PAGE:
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Professors investigate natural heart disease defense molecule

University researchers may shed light onto the body's natural defenses against inflammation of arteries, which ultimately can lead to heart attacks and strokes, in a study published last month in Science.

University Biomedical Engineering, Molecular Physiology and Biological Physics professor Dr. Klaus Ley and Dr. Yuqing Huo, began investigating epoxyeicosatrienoic acid -- or EET -- during the summer of 1996.

They collaborated with colleagues at Brigham & Women's Hospital and Harvard Medical School.

EET is a short-lived product of metabolism that can prevent inflammation in heart arteries. Inflammation refers to a body's response to tissue damage and usually is characterized by pain, redness and swelling.

"EET blocks one of the most important inflammatory transcription factors," Ley said.

Transcription factors are proteins effective in the initiation, stimulation or termination of genetic processes. They bind to promoters, turning a gene on and off. A promoter is a piece of DNA at the beginning of a gene that controls its expression.

EET inhibits the inflammatory transcription factor NFkB that would normally turn on the promoter. Increased levels of EET lead to less inflammatory cell adhesion to vessel walls. Without EET present, higher levels of white blood cells move into the vessel walls.

The enzyme that makes EET was discovered in the cells that coat the interior of blood vessels

EET previously was known to open blood vessels by relaxing smooth muscle cells in vessel walls. The study indicates that these molecules also have vascular anti-inflammatory properties.

"Before this research, EETs have been known for several years for their vasodilatory and other properties, our current study found that besides other properties, they can significantly inhibit expression of vascular cell adhesion molecules," Huo said.

Scientists intravenously infused the EET compound into two groups of mice that had developed atherosclerosis -- the progressive hardening and narrowing of the arteries over time.

The Department of Biomedical Engineering developed a mouse model suitable for investigating inflammatory cell adhesion in atherosclerosis. Models are used in research to mimic disease progressions.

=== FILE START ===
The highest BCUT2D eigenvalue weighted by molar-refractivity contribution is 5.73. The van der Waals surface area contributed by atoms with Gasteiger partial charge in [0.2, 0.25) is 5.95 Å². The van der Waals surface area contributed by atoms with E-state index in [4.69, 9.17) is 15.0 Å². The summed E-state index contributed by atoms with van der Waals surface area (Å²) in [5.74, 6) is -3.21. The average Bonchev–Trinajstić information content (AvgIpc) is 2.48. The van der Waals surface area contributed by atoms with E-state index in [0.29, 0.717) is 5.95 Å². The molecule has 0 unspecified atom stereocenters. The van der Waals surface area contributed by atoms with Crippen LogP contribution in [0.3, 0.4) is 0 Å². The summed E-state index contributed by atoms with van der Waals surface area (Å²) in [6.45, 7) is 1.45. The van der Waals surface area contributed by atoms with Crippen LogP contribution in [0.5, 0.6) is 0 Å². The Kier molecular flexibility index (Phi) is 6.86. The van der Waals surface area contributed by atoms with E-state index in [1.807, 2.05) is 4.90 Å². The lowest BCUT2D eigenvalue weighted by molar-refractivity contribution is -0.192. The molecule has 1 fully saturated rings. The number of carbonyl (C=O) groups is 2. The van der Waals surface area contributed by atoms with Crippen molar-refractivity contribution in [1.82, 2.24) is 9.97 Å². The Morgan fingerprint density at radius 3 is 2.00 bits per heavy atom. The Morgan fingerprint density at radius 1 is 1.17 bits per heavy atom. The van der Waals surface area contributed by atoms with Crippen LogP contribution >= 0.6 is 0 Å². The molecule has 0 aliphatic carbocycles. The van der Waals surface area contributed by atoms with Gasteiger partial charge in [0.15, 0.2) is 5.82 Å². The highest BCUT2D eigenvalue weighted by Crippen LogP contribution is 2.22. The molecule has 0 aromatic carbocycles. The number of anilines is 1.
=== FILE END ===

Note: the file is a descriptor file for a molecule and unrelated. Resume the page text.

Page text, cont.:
The mice lacked apolipo-protein-E, a component of low-density lipoprotein, LDL. This altered their lipid/fat metabolism, making them more susceptible to atherosclerosis. These mice were similar to people with high "bad" cholesterol levels.

The scientists isolated a carotid artery in the mice to study the role of inflammatory adhesion molecules.

These molecules are expressed on the surfaces of cells that line blood vessels. The molecules bind leukocytes or white blood cells, which leads to inflammation.

Researchers observed the migration of inflammatory cells into atherosclerotic lesions using intravital microscopes. These tools were modified for use with living tissues. The microscopes can illuminate tissue with fluorescence and have special objective lenses that work underwater.

They then analyzed the migration rates of fluorescent-dyed cells using video recordings and a digital processing system.

Ley explained that the video recording allowed researchers to observe three stages of vascular activity. In the first stage, cells float though the artery, indicating normal blood flow. In the second stage, cells "roll" through the artery, showing the initial steps of inflammation. In the third and final stage cells stuck onto the atherosclerosis lesions.

"The next step is to find out which of these adhesion molecules are critical for atherosclerosis lesions," Ley said. "Then we will have to go back to patients and see if there is any correlation between mutations in the genes for the molecules and disease."

Ley is continuing research into various "bad" adhesion molecules that result in atherosclerotic plaque build up and how EET stops the adhesion molecules from being expressed. Future research into the role of EET involves manipulating the enzyme that synthesizes EET or changing the EET receptor.

EET itself does not have a future as a drug because it is too short lived, Ley explained. There is, however, the possibility of developing analogs -- stable molecules that have similar biological effects -- of the compound.

"Every piece of understanding that we got about how atherosclerosis works is likely to benefit patients," Ley said.